ACT English 1.11 Passage Drill
ACT English: Passage Drill Drill 1, Problem 11. How would you correct this introductory phrase?
|ACT English||Passage Drill|
|Product Type||ACT English|
The underlined portion is an introductory phrase, so its job is to set the stage for
the sentence to come. Usually, it's best to do this in as few words as possible. People
tend to tune out when it takes too long to get to the main event.
Choice (B) is redundant, making it an obvious elimination. "As is usually the case" and
"in general" get across the same basic meaning. Therefore, there's absolutely no need to use
both phrases--unless one enjoys being redundant.
(A) introduces the sentence with the phrase "what you can expect is." Not only is this
phrase wordy, it's also awkward because it implies that the rest of the sentence will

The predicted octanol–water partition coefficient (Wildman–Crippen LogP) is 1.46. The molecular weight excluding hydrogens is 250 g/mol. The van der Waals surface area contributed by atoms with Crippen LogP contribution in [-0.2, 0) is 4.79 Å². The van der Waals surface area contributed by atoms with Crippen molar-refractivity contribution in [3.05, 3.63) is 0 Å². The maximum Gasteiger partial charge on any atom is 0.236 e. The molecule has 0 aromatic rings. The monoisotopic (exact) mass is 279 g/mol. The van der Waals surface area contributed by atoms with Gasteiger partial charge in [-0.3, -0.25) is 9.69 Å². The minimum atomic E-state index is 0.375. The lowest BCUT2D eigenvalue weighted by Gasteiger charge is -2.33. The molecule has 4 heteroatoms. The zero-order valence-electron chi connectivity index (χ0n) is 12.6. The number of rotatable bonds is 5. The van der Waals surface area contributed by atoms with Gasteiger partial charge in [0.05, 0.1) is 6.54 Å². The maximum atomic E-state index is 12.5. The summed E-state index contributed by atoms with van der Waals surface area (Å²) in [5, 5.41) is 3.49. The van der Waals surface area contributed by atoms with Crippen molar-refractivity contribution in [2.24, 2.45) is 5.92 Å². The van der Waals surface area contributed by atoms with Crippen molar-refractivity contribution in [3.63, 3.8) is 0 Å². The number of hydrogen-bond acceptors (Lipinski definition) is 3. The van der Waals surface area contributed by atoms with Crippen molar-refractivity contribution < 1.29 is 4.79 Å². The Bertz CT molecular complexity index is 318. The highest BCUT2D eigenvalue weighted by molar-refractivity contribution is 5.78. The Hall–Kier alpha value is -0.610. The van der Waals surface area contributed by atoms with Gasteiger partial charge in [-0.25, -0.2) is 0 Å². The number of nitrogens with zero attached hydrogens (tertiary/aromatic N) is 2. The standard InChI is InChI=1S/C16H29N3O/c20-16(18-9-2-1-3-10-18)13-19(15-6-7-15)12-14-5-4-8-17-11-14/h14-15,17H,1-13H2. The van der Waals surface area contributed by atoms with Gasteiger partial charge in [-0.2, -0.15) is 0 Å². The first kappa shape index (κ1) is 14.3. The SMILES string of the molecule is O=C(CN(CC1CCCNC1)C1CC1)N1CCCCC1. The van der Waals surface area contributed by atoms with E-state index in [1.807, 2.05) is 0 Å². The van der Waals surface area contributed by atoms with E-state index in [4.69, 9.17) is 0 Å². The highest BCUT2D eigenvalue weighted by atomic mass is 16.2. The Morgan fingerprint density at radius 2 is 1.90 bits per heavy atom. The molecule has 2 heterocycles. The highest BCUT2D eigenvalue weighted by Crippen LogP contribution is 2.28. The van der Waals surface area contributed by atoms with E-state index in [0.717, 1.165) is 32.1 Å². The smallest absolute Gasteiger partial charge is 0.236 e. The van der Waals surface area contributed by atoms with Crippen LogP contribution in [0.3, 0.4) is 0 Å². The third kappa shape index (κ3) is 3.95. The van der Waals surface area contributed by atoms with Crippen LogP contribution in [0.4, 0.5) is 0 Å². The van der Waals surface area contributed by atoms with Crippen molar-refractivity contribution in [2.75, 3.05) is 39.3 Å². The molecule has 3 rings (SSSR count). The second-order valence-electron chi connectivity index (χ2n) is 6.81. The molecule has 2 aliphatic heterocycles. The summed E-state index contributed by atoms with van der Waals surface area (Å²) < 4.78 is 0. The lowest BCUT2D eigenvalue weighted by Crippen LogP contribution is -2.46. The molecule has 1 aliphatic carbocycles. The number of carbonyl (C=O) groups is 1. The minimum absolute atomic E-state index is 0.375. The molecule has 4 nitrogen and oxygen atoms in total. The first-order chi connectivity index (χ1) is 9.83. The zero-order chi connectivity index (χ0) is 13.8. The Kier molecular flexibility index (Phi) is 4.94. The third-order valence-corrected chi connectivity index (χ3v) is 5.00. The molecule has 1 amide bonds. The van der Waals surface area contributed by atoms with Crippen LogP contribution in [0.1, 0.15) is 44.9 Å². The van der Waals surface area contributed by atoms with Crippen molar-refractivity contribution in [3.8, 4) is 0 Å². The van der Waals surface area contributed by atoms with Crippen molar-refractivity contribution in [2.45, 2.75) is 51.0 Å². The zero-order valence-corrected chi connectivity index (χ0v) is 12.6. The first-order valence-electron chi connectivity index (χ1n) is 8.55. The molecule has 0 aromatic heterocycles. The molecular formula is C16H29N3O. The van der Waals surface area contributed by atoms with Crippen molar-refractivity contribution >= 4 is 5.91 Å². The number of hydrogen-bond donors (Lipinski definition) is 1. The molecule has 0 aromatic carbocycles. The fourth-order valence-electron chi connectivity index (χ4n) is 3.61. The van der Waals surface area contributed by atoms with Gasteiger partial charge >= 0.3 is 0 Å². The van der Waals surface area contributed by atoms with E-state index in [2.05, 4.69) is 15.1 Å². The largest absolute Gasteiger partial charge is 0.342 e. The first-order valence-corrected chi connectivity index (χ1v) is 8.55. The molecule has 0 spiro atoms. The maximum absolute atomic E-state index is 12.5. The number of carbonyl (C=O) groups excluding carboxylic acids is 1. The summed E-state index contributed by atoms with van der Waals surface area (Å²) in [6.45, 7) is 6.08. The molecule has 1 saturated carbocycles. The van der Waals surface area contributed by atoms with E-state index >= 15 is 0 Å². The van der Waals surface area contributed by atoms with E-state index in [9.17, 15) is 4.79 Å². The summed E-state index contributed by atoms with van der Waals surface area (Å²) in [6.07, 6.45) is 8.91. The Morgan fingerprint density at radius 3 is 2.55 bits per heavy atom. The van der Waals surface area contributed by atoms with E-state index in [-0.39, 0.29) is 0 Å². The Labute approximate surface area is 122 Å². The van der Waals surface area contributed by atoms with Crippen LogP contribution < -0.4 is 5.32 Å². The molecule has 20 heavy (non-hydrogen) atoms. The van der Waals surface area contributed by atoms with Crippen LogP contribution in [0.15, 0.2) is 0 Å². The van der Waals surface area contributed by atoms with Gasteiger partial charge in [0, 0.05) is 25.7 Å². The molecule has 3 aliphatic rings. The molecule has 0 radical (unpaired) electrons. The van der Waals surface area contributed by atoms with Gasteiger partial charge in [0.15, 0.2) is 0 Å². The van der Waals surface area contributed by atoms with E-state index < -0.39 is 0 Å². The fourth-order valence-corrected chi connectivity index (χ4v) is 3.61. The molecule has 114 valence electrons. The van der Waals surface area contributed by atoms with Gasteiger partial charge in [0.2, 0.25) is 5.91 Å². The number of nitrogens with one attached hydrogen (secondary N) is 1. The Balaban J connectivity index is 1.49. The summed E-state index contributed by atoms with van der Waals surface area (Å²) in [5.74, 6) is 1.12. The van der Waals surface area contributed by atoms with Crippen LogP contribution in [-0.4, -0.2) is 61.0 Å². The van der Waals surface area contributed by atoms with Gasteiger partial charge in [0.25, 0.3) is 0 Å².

be in the future tense. If we're expecting something, that means it hasn't happened yet,
right? The verbs in the sentence--"are" and "buy"--are both in the present tense, so this
introductory phrase sets up a false expectation. Sorry, (A), but we hate being disappointed.
This brings us to choices (C) and (D), which offer the phrases "in a general case" and
"in general." Our choice isn't too hard since we know we want the shortest introductory
phrase possible. "In general" is the shortest option, making (D) the best answer.
The shortest option is often best, except in the NBA draft.